IOWA CITY — To many Easterners, Iowa is a “flyover state.” Count Megan Gebbia among them.
“My initial reaction (after the NCAA women’s basketball selections were made Monday) was, ‘Wow, Iowa, I’ve never been there,’” said Gebbia, second-year coach at American University.
She’ll be here sometime today, when the Eagles arrive for preparations for their NCAA debut.
Workouts and press conferences are Thursday, then American (24-8) will face the 15th-ranked Hawkeyes (24-7) in a first-round game at 1:30 Friday afternoon at Carver-Hawkeye Arena.
In the day’s first game, at 11 a.m., Washington (23-9) meets Miami, Fla. (19-12).
“I think it’s big for our team, just to have the experience and know what it’s like to play in front of a crowd like that on a big stage,” Gebbia said. “You hope that they learn from this and move on, and in years to come, it’s not so foreign.”
American earned its first NCAA bid by claiming the Patriot League championship. The Eagles are 46-18 in two seasons under Gebbia, who had served as associate head coach at Marist the previous 10 years.
“It’s just kind of ironic because Marist played (at Iowa) the first round last year, and that’s my former team and former boss (Brian Giorgis),” Gebbia said Monday. “I’m sure I’ll be talking to him in the next day or two about what he tried to do. It’s just a difficult place to play, because they draw a lot of fans, it’ll be really loud in there.”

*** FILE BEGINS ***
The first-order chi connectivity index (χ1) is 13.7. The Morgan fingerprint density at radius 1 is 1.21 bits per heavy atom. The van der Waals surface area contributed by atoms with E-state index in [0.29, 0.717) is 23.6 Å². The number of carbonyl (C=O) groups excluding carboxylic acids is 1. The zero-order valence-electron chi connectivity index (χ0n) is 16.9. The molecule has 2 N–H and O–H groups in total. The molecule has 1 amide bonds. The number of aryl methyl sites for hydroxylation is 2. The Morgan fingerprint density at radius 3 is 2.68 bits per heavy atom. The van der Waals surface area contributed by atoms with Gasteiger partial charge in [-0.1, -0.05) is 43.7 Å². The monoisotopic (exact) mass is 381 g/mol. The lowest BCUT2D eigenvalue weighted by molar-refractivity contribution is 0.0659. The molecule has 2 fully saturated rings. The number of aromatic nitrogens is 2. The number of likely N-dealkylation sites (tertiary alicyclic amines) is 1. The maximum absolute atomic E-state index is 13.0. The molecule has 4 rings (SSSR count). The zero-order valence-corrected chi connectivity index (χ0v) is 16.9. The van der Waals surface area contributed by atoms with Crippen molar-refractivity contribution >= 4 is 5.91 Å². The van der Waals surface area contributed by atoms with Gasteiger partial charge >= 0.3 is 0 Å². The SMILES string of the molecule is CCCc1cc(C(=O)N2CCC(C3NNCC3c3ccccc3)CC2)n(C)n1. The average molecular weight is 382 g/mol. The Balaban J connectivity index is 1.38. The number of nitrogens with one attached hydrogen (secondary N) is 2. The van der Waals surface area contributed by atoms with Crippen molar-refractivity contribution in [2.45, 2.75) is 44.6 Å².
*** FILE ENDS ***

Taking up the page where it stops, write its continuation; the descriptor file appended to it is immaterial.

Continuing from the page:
American comes to Iowa City on an 11-game winning streak. The Eagles are led by Jen Dumiak, a 5-foot-10 senior guard, who averages 16.9 points per game and ranks 15th nationally in assists at 6.2 per game.
Iowa’s Samantha Logic rates third in assists at 8.0 per game.
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Logic and senior classmates Melissa Dixon and Bethany Doolittle have helped push the Hawkeyes to their eighth consecutive NCAA berth. Their No. 3 seed is the best since 1996, also the last time they reached the Sweet 16.
“We know that Iowa is a great, competitive team and we’re just excited for this experience and the opportunity,” said American freshman Emily Kinneston.
Gebbia said, “It’s just one of those things where we have to make sure we have all of our ducks in a row and we’re ready to go.”
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